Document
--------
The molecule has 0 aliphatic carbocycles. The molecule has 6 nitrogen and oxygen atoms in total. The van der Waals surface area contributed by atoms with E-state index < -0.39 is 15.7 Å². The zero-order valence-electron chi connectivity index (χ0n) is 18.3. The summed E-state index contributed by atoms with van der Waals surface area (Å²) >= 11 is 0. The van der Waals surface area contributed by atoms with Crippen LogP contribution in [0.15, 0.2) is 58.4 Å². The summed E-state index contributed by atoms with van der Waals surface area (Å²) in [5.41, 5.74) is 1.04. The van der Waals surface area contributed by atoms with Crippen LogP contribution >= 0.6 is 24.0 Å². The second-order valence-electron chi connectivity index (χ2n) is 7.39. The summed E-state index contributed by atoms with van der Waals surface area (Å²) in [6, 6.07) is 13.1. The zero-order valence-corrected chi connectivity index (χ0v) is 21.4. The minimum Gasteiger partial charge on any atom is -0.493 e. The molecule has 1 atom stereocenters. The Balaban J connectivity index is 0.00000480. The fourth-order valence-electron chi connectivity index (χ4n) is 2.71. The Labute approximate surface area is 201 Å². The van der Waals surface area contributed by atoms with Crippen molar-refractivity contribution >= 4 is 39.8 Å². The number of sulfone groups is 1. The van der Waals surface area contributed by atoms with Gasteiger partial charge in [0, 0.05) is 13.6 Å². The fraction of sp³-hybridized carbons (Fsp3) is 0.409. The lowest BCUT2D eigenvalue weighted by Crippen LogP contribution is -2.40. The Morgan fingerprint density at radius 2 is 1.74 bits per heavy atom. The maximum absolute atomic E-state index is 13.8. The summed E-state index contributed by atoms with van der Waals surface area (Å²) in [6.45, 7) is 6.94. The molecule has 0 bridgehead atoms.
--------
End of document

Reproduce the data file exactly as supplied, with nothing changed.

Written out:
The molecule has 0 aliphatic carbocycles. The molecule has 6 nitrogen and oxygen atoms in total. The van der Waals surface area contributed by atoms with E-state index < -0.39 is 15.7 Å². The zero-order valence-electron chi connectivity index (χ0n) is 18.3. The summed E-state index contributed by atoms with van der Waals surface area (Å²) >= 11 is 0. The van der Waals surface area contributed by atoms with Crippen LogP contribution in [0.15, 0.2) is 58.4 Å². The summed E-state index contributed by atoms with van der Waals surface area (Å²) in [5.41, 5.74) is 1.04. The van der Waals surface area contributed by atoms with Crippen LogP contribution >= 0.6 is 24.0 Å². The second-order valence-electron chi connectivity index (χ2n) is 7.39. The summed E-state index contributed by atoms with van der Waals surface area (Å²) in [6, 6.07) is 13.1. The zero-order valence-corrected chi connectivity index (χ0v) is 21.4. The minimum Gasteiger partial charge on any atom is -0.493 e. The molecule has 1 atom stereocenters. The Balaban J connectivity index is 0.00000480. The fourth-order valence-electron chi connectivity index (χ4n) is 2.71. The Labute approximate surface area is 201 Å². The van der Waals surface area contributed by atoms with Crippen molar-refractivity contribution >= 4 is 39.8 Å². The number of sulfone groups is 1. The van der Waals surface area contributed by atoms with Gasteiger partial charge in [0, 0.05) is 13.6 Å². The fraction of sp³-hybridized carbons (Fsp3) is 0.409. The lowest BCUT2D eigenvalue weighted by Crippen LogP contribution is -2.40. The Morgan fingerprint density at radius 2 is 1.74 bits per heavy atom. The maximum absolute atomic E-state index is 13.8. The summed E-state index contributed by atoms with van der Waals surface area (Å²) in [6.45, 7) is 6.94. The molecule has 0 bridgehead atoms.